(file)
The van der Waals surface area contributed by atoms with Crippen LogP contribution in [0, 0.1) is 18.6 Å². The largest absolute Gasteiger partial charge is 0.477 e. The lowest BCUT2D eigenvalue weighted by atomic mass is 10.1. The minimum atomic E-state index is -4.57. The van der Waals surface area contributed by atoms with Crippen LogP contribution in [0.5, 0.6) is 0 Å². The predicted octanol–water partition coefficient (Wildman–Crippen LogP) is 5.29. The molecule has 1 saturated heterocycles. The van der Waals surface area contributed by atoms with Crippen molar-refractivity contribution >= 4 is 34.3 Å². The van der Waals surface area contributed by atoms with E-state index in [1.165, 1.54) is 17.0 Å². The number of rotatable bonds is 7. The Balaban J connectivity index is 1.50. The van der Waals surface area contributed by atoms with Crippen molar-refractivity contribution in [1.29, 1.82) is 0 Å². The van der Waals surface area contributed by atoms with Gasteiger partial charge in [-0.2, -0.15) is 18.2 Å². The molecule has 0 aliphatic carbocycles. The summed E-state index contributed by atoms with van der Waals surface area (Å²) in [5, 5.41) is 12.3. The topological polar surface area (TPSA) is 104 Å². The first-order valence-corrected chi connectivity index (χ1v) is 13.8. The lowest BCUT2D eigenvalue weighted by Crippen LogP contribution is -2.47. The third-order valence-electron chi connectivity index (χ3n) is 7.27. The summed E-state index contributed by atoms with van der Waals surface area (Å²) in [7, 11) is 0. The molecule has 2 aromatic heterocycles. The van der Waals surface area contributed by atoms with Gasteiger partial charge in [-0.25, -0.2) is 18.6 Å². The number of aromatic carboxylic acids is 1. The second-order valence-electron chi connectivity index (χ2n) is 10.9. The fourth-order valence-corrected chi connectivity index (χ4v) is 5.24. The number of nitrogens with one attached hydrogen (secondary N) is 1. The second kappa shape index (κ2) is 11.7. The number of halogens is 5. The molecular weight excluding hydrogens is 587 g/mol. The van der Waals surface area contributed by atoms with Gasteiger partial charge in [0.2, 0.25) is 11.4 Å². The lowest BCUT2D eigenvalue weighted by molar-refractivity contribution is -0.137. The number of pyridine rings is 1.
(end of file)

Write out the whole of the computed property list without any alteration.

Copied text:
The van der Waals surface area contributed by atoms with Crippen LogP contribution in [0, 0.1) is 18.6 Å². The largest absolute Gasteiger partial charge is 0.477 e. The lowest BCUT2D eigenvalue weighted by atomic mass is 10.1. The minimum atomic E-state index is -4.57. The van der Waals surface area contributed by atoms with Crippen LogP contribution in [0.5, 0.6) is 0 Å². The predicted octanol–water partition coefficient (Wildman–Crippen LogP) is 5.29. The molecule has 1 saturated heterocycles. The van der Waals surface area contributed by atoms with Crippen molar-refractivity contribution >= 4 is 34.3 Å². The van der Waals surface area contributed by atoms with E-state index in [1.165, 1.54) is 17.0 Å². The number of rotatable bonds is 7. The Balaban J connectivity index is 1.50. The van der Waals surface area contributed by atoms with Crippen molar-refractivity contribution in [1.29, 1.82) is 0 Å². The van der Waals surface area contributed by atoms with Gasteiger partial charge in [-0.2, -0.15) is 18.2 Å². The molecule has 0 aliphatic carbocycles. The summed E-state index contributed by atoms with van der Waals surface area (Å²) in [5, 5.41) is 12.3. The topological polar surface area (TPSA) is 104 Å². The first-order valence-corrected chi connectivity index (χ1v) is 13.8. The lowest BCUT2D eigenvalue weighted by Crippen LogP contribution is -2.47. The third-order valence-electron chi connectivity index (χ3n) is 7.27. The summed E-state index contributed by atoms with van der Waals surface area (Å²) in [7, 11) is 0. The molecule has 2 aromatic heterocycles. The van der Waals surface area contributed by atoms with Gasteiger partial charge in [-0.25, -0.2) is 18.6 Å². The number of aromatic carboxylic acids is 1. The second-order valence-electron chi connectivity index (χ2n) is 10.9. The fourth-order valence-corrected chi connectivity index (χ4v) is 5.24. The number of nitrogens with one attached hydrogen (secondary N) is 1. The second kappa shape index (κ2) is 11.7. The number of halogens is 5. The molecular weight excluding hydrogens is 587 g/mol. The van der Waals surface area contributed by atoms with Gasteiger partial charge in [0.2, 0.25) is 11.4 Å². The lowest BCUT2D eigenvalue weighted by molar-refractivity contribution is -0.137. The number of pyridine rings is 1.